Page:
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-   -   FB Platinum Requalification (https://www.flyertalk.com/forum/air-france-klm-other-partners-flying-blue/1264213-fb-platinum-requalification.html)

TerryK Sep 29, 11 12:02 am

FB Platinum Requalification
 
Looks like I may end up this year at around 55K level miles, 15K short of requalify for Platinum. I wonder if it is worthwhile to do some MR to requalify? :confused: My rough estimate is that it may cost $2000.:(

Gajan Sep 29, 11 12:47 am

Unless you are planning on going for Life Time Platinum Elite there might not be much worth being Gold compared to Platinum.

If you value the 100% bonus, free Economy Comfort on KLM/DL then it might be worth while.

cityflyer369 Sep 29, 11 2:09 am

Requalification should be less than 1300 bucks for you:

- 1700 bucks for JFK-CDG-TLV in PV inluding proper carbon offsetting (without which any mileage run would be pretty irresponsible IMHO)

Minus

- at least 400 bucks for the miles you will earn

KLouis Sep 29, 11 2:47 am


Originally Posted by cityflyer369 (Post 17191234)
Requalification should be less than 1300 bucks for you:

- 1700 bucks for JFK-CDG-TLV in PV inluding proper carbon offsetting (without which any mileage run would be pretty irresponsible IMHO)

Minus

- at least 400 bucks for the miles you will earn

:confused: What is "carbon offsetting"?
:confused: How can a MR be "irresponsible"?
:confused: Minus 400 bucks? Then plus ~250 bucks for taxes, etc?

TerryK Sep 29, 11 2:57 am


Originally Posted by cityflyer369 (Post 17191234)
Requalification should be less than 1300 bucks for you:

- 1700 bucks for JFK-CDG-TLV in PV inluding proper carbon offsetting (without which any mileage run would be pretty irresponsible IMHO)

Minus

- at least 400 bucks for the miles you will earn

JFK-CDG-TLV and back is only 11356 miles.:confused: I am around 15K short. Still not sure if it is worthwhile?:confused:

zerafa Oct 1, 11 8:07 am


Originally Posted by cityflyer369 (Post 17191234)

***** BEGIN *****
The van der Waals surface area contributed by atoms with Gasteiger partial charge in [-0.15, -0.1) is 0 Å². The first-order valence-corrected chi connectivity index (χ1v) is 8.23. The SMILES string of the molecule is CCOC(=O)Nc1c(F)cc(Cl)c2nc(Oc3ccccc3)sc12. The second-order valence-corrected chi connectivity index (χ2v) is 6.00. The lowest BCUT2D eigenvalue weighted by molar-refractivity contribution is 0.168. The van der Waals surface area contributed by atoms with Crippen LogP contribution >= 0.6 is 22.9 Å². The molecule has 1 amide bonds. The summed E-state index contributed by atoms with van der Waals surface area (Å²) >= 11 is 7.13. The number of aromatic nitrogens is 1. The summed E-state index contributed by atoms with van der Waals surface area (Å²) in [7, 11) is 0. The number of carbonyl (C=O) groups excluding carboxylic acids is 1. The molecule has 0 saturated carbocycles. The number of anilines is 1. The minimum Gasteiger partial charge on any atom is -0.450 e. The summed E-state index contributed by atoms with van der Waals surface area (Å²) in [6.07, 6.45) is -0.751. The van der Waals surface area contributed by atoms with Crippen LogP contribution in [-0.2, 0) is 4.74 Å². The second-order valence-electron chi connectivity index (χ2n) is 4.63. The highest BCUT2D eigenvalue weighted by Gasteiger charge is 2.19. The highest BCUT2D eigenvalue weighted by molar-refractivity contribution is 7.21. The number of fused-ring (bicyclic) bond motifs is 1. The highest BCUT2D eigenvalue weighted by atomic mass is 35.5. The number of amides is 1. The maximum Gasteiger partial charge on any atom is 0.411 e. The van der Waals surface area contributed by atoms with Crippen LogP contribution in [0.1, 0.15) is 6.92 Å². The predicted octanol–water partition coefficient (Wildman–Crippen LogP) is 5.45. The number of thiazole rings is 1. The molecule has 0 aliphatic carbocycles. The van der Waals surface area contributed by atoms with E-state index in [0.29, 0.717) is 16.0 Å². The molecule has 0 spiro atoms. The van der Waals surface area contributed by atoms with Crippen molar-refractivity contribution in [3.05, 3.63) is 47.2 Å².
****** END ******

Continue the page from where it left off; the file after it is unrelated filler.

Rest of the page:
(without which any mileage run would be pretty irresponsible IMHO)

WOW...

If you believe in carbon offsets, you have not really looked into what is being purchased

if you believe that this person taking an otherwise vacant seat (discounted) for a mileage run, is adding to CO2

If you are a frequent traveller, and are truly concerned about CO2

SOMETHING DOES NOT ADD UP!

Xandrios Oct 1, 11 10:28 am


Originally Posted by zerafa (Post 17202834)
an otherwise vacant seat

This is a non-argument. If you fly, it will be used in the capacity calculations for that route. If everybody thinks that they fly an otherwise vacant seat, there would be no reason to fly any planes at all, wont you agree?

Carbon-offsetting, whichever way you do, is good practice. Flying is polluting, and if you do so just for financial gain (Which a MR is), it is not a bad idea to in some way or another arrange something positive for the environment as well.

Sherwood Hampton Oct 1, 11 12:16 pm


Originally Posted by cityflyer369 (Post 17191234)
inluding proper carbon offsetting (without which any mileage run would be pretty irresponsible IMHO)




Originally Posted by Xandrios (Post 17203357)
Carbon-offsetting, whichever way you do, is good practice. Flying is polluting, and if you do so just for financial gain (Which a MR is), it is not a bad idea to in some way or another arrange something positive for the environment as well.


What a couple of sanctimonious comments. :rolleyes:

The governments set taxes based on policy and try to influence behaviour. The market then finds a balance. It's not upto the general public to start paying for their carbon emissions when they're already paying taxes through the nose!

Example. I drive a highly fuel hungry car. Irresponsible? Er...no. The government charge heavy amounts of tax and duty on the fuel I am buying. I make the choice to continue driving my car.

cityflyer369 Oct 2, 11 11:00 am


Originally Posted by zerafa (Post 17202834)
WOW...

If you believe in carbon offsets, you have not really looked into what is being purchased

if you believe that this person taking an otherwise vacant seat (discounted) for a mileage run, is adding to CO2

If you are a frequent traveller, and are truly concerned about CO2

SOMETHING DOES NOT ADD UP!

1. Regarding the first point: obviously, not all carbon-offsetting schemes make sense. IMHO, complying with the CDM Gold Standard is a good start for a carbon off-setting scheme. While this might not be perfect, it is better than not doing anything about it.

2. Xandrios has already addressed the second point. Moreover, the fuel consumption of a plane depends also on the actual weight of the plane. So even if you are flying in a seat that would have been empty otherwise, you are contributing to burning fuel.

3. Regarding the third point: obviously, not flying at all would be better than flying. But if you cannot get around flying, then carbon offsetting is a resonsible way of dealing with the situation. I fail to see what "does not add up" here. Things would "not add up" if I knew about the environmental problems of my flying and did not do anything about it.

cityflyer369 Oct 2, 11 11:37 am


Originally Posted by Sherwood Hampton (Post 17203777)